payload_size from the header sent by the client. This is a 2-byte number (0 to 0xffff=65535) that is supposed to describe the size of the payload. The OpenSSL library writes the payload to memory, but it does not check that the size of the payload written to memory matches the
payload_size taken from the client's header. When the vulnerable server sends back the Heartbeat KeepAlive response to the client, it will readout
payload_size number of bytes and send them back to the client. If you send a payload that is actually 16 bytes, but claims it is 0xffff bytes you will read the next 64KiB of memory of the vulnerable process starting from wherever the payload was written. An attacker can repeat this attack many times and can do this attack early in the TLS handshake, so the attack will not in any way be logged unless they are logging every incoming packet which is not typical and would result in many passwords being logged. As private keys often have an identifiable format, it is often possible for an attacker to find the private TLS key, so if they eavesdrop on network traffic they can decrypt and/or alter it. For more detailed information see: 1, 2, 3.
It is worth noting that modern operating systems use a virtual memory abstraction above physical memory. This means every process can only access memory assigned to it, so it would be impossible for a vulnerable web server to read memory assigned to another process (like a text editor that has erotic fan fiction stored to memory) on the same computer. For more info, see: 4.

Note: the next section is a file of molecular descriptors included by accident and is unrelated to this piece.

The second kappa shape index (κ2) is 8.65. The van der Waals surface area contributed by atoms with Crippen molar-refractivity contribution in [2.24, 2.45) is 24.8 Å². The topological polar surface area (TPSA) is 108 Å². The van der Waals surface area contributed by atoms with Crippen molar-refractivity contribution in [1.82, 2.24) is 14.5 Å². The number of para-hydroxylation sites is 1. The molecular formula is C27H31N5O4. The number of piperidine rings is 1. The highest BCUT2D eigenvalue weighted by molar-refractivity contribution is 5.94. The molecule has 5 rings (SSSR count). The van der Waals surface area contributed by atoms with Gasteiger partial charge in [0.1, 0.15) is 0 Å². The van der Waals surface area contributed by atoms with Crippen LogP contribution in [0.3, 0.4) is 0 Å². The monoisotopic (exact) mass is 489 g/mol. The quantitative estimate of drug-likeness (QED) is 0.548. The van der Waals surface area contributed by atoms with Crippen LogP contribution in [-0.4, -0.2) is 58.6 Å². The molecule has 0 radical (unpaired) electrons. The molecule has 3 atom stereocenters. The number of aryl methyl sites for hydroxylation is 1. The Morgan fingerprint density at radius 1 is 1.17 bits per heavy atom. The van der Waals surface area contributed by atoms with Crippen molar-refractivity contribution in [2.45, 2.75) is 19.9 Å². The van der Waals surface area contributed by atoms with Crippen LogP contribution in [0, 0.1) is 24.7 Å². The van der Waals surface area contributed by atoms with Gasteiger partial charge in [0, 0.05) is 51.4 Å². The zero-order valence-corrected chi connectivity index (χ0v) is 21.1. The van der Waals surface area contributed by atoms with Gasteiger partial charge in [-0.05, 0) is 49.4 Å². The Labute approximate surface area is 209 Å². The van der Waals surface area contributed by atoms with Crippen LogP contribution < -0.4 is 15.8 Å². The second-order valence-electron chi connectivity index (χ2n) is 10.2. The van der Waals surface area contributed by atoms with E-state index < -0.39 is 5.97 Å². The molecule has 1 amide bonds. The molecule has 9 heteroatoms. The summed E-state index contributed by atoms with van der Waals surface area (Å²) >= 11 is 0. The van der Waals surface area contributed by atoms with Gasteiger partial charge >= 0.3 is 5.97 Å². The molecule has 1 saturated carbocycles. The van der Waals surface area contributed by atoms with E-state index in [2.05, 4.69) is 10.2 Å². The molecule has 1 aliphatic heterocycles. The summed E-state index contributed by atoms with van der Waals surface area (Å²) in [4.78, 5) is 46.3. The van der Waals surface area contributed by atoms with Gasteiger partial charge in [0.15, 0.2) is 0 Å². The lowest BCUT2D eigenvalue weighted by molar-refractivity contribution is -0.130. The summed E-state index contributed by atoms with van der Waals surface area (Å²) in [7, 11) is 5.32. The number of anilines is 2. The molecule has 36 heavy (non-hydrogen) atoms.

It also should be noted that this heartbleed bug only affects certain versions of OpenSSL, and does not affect other TLS/SSL implementations, or OpenSSH which does not even use the TLS protocol, but uses the SSH-2 protocol (described in RFC 4251). SSH is typically used for remote logins on unix and linux computers.
Vulnerable sysadmins need to update to a patched version of OpenSSL or one with the Heartbeats disabled. Unless their TLS keys were protected by hardware, they probably also need to revoke their old TLS keys, and generate new TLS keys. To learn how to do this visit Leo Green. There you will find all the information you need.
Users of vulnerable systems should change their passwords after the sysadmins have revoked their old key and issued new ones (as their passwords may have been compromised). Users can check whether a given website is vulnerable via a Heartbleed test also available as open source. The Lastpass heartbleed diagnostic also indicates whether the signature on the TLS key predates the publication of the heartbleed vulnerability.
The vulnerable commit was introduced Dec 31st, 2011 by Robin Seggelmann, the first co-author of the heartbeats RFC, and went live when OpenSSL version 1.0.1 was released on 2012-03-14 and the vulnerability was widely announced 2014-04-07.
- Megan: Heartbleed must be the worst web security lapse ever.
- Cueball: Worst so far. Give us time.
- Megan: I mean, this bug isn't just broken encryption.
- Megan: It lets website visitors make a server dispense random memory contents.
- Megan: It's not just keys. It's traffic data. Emails. Passwords. Erotic fanfiction.
- Cueball: Is everything compromised?
- Megan: Well, the attack is limited to data stored in computer memory.
- Cueball: So paper is safe. And clay tablets.
- Megan: Our imaginations, too.
- Cueball: See, we'll be fine.